(P)2009 Blackstone Audio, Inc.
"One of the very best of the series, mixing amorous and political intrigue with an élan peculiar to Dumas...this quasi-historical series remains remarkably readable" (The Irish Times, Dublin)
This story seems quaint and very subtle by modern standards.
Large tracts are devoted to the minutiae of French royalty and the surrounding courtiers, where sometimes there is a very long and (impeccably narrated) winding road to reach a climax where one of several gallant knights squeezes one of several ladies-in-waiting hands or some other equally scandalous body part.
I suppose this must have titillated in it's day, but it really doesn't measure up to the excitement of "The 3 Musketeers", "20 Years After" or even "The Man in the Iron Mask", which follows on from this, and is well enough written that you could probably jump from "Le Vicomte de Bragelonne" to "The Man in the Iron Mask" without losing much in the bargain.
I loved the performance by Simon Vance as with all his work. However, this installment is not up to the great level of Dumas' previous three books in the series. A romantic farce rather than a tragedy it just doesn't hold up. Can't wait to get back to his great writing with Man in the Iron Mask.
Please give us all of the Dumas that is available in audio format -- commission new recordings, if necessary. Louise de La Velliere is another fine prequel to The Man in the Iron Mask, even if you have already read that classic. Louise, Raoul, Athos, and many other characters are understood more easily when The Vicompte de Bragilonne, Louise de La Valliere, and The Man in the Iron Mask are taken in the proper order. No wonder Aramis wants to replace Louis on the throne with his twin brother!
Addicted to life.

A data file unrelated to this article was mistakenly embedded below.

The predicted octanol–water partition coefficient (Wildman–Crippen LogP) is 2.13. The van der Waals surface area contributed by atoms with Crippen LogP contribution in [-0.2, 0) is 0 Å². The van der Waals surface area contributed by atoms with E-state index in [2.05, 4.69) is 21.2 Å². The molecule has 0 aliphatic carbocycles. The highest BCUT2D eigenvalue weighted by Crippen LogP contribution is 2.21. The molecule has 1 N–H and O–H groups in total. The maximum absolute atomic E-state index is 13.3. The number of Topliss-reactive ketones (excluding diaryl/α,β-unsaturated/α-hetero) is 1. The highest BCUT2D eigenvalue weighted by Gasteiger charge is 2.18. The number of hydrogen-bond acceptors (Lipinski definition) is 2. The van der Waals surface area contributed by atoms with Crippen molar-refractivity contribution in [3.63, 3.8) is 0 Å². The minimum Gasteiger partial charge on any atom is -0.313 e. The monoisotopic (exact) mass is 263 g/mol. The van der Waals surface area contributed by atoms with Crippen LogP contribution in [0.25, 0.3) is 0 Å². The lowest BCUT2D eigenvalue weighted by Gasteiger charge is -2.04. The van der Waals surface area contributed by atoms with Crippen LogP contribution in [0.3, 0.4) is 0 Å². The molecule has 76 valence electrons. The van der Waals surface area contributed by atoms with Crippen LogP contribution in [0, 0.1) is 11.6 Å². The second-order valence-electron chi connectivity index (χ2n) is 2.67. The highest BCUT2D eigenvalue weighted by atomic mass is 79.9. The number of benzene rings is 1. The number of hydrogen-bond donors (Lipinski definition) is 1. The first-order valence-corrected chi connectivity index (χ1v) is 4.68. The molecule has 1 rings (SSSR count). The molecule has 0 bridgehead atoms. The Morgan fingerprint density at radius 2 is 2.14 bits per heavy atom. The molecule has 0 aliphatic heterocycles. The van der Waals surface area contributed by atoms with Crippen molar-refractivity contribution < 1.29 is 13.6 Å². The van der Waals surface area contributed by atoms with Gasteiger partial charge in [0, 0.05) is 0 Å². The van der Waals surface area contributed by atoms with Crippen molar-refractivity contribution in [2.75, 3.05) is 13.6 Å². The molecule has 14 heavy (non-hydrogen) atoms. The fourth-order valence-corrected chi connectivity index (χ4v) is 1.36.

This book was a necessary read for me to have a stronger background of The Man in the Iron Mask. Though I love Dumas' works and I enjoy the character of Raoul, Athos' son, this is my least favorite of the D'artagnan series, and I believe my past read of the actual book is what helped me comprehend the complex (and somewhat dry) story line and odd story twists. If you are a fan of the Musketeers and Dumas, you must "read" this book to stay knowledgeable of the more obscure background details of each Musketeer and Raoul and his friends.
My favorite scene is when D'artagnan defends Raoul to Raoul's friends who have been teasing Raoul about not knowing who his mother is and thus implying he is a "castaway" child of lower birth rank. D'artagnan defends his best friend's son (Athos' son) as if Raoul was his own. I get chills when see how devoted all these men are to each other.
Yes. Simon Vance is an amazing reader. He pays attention to details in the dialogue and puts the story first - not his voice acting skills.
The scene previously mentioned of D'atagnan defending Raoul was my extreme reaction because this book has a lot - and I mean a lot of - background details and story twists (location changes, Musketeer-switch-ups, and loyalty changes) - that it reads sometimes more like a documentary of each Musketeers' plan of action kept secret from the other, while throwing in Raoul's friendships, Guard service, and love triangle in gaps of the big story that make for a dizzying read.